Revisiting a spicy oriental amidst the heat and turpor of the big metropolis when it's 38C outside is not exactly conductive to proper thinking. All that density might go to one's head and have bystanders get murderous thoughts! And yet, Teatro alla Scala, a forgotten masterpiece by Krizia, doesn't produce any of those effects. All right, it's not citrusy, it's not a clean musk, it's not even a tropical floral. It's an effing spicy oriental! But you know what, sometimes that's what the doctor ordered. The spice is so jolting that it manages to create the impression of cleaness, if you can believe it!
A similar effect was first explored in Caron's Poivre and Yves Saint Laurent's now changed Opium. Some spices in collaboration with aldehydes create a hot-cold effect (non mentholated, it's a different vibe), reminiscent of the feel you get after the passage of a hot iron over clean cotton or linen. The scent also brings to mind the vibrancy of Coco by Chanel (the original oriental from the mid-1980s, specifically the vintage Eau de Parfum) minus the leathery facets. It stands to reason, Teatro came out in 1986, two years after Coco. Another kinship could be argued to be with the original Fendi, but I personally always found that one to be denser and more masculine and definitely only suitable for the coldest nights of winter. I don't know who the perfumer is and couldn't find it in my guides, but it feels like a Jacques Polge extension of his Coco mods. The Krizia outfit is rather underappreciated in perfume circles, although they produce fabulous things (even sparkling and dry wines!), another fragrance worth noting the cool, mossy and all around lovely K by Krizia, more of which on a later day.
Suffice to say Teatro alla Scala is discontinued (Murphy's Law, all the good ones eventually seem to head that way; or else they're mutilated through multiple Joan-Rivers-worth facelifts...). I sourced mine through a swap. The ratio of phenylpropanoid eugenol (a gigantic clove-peppery note) is just the sort of thing that would have the current IFRA-police erupt in hives and have it ostracized to outer space. Then again fate and time saw to that before they did. In a way, I'm thankful: It means each Art Deco style bottle surfacing would be the good stuff; it saves us the trouble of going through endless deliberations on bottle styles changes, packaging design and searching all surfaces of bottle and box for tiny printed or etched codes denoting different batches. Even at the heights of its popularity it wasn't distributed in France, which makes me think there are some great things in perfumery that even the French fail to appreciate. Even if it evokes the paradisal nights spent at the famous Milanese theater. Does anyone still wear it and appreciate this scent? I'd be interested to find out.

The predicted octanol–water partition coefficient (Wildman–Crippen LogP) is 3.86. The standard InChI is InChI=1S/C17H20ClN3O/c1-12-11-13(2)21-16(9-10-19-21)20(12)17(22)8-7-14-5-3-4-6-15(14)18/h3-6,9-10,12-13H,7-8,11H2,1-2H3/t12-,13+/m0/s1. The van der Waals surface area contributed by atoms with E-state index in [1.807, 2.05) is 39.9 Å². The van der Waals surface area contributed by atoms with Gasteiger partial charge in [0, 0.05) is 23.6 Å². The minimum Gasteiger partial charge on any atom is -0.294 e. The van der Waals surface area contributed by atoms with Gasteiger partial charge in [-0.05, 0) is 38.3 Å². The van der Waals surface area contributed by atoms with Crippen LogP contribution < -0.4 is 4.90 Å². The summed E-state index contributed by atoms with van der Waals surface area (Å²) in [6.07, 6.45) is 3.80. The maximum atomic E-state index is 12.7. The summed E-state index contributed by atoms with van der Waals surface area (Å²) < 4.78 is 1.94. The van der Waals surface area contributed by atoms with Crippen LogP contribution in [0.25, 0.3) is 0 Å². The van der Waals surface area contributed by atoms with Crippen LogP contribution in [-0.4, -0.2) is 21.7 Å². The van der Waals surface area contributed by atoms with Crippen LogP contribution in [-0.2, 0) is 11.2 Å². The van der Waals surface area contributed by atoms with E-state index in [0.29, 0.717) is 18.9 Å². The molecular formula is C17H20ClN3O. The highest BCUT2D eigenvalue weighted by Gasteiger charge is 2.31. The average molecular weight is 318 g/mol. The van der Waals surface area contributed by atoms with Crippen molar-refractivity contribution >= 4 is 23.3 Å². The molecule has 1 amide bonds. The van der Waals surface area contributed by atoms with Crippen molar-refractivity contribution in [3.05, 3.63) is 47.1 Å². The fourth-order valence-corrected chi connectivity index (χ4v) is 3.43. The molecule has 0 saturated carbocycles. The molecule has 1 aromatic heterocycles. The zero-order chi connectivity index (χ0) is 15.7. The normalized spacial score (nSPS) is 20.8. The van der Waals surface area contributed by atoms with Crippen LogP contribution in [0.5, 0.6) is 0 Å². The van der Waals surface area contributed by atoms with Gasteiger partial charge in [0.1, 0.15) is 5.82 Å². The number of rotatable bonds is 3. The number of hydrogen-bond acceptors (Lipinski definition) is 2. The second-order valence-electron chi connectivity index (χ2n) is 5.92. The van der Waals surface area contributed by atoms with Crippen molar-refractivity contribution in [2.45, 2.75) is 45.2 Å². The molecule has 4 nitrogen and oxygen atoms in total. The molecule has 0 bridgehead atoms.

The opening of Teatro alla Scala cuts through a wall of bricks with its symphonic spicy note of clove and pepper while the flowers emerge slowly, with assuredness and without any distraction from the majestic track troden. Many orientals cede into plush amber notes that engulf you in tentacles of sweetness and powderiness, which comforting though it might be on ocassion, sometimes reminds of big bosom-heavy aunts hugging too enthusiastically which unfortunately can put the "sexy" out of the window once the thought crosses your mind. This one is certainly not gaunty, the way some cerebral chypres or medicinal orientals can be ~more brains than heart~ but instead has a fine, sculpted feminine figure, the incense and moss at the base restraining the honeyed, sweeter notes, the naughty, "dirty" civet bringing out the carnation at the heart underscored by a soupçon of cool rose. Yet it never vulgarises itself through too much cleavage or low tricks, it's always classy. Almost begs for an encore after the performance.
Its perfect, sultry proportions slink through simple, bold evening dresses for a big night out. Yes, even if it's a hot night, as long as you know how to use only one spray over your navel...
Notes for Krizia Teatro alla Scala:
Top: aldehydes, coriander, fruity notes and bergamot
Heart: carnation, tuberose, orris root, jasmine, beeswax, ylang-ylang, rose and geranium.
Base: patchouli, musk, benzoin, civet, oakmoss, vetiver and incense.
Photograph of Anna Magnani via iiclegrado.esteri.it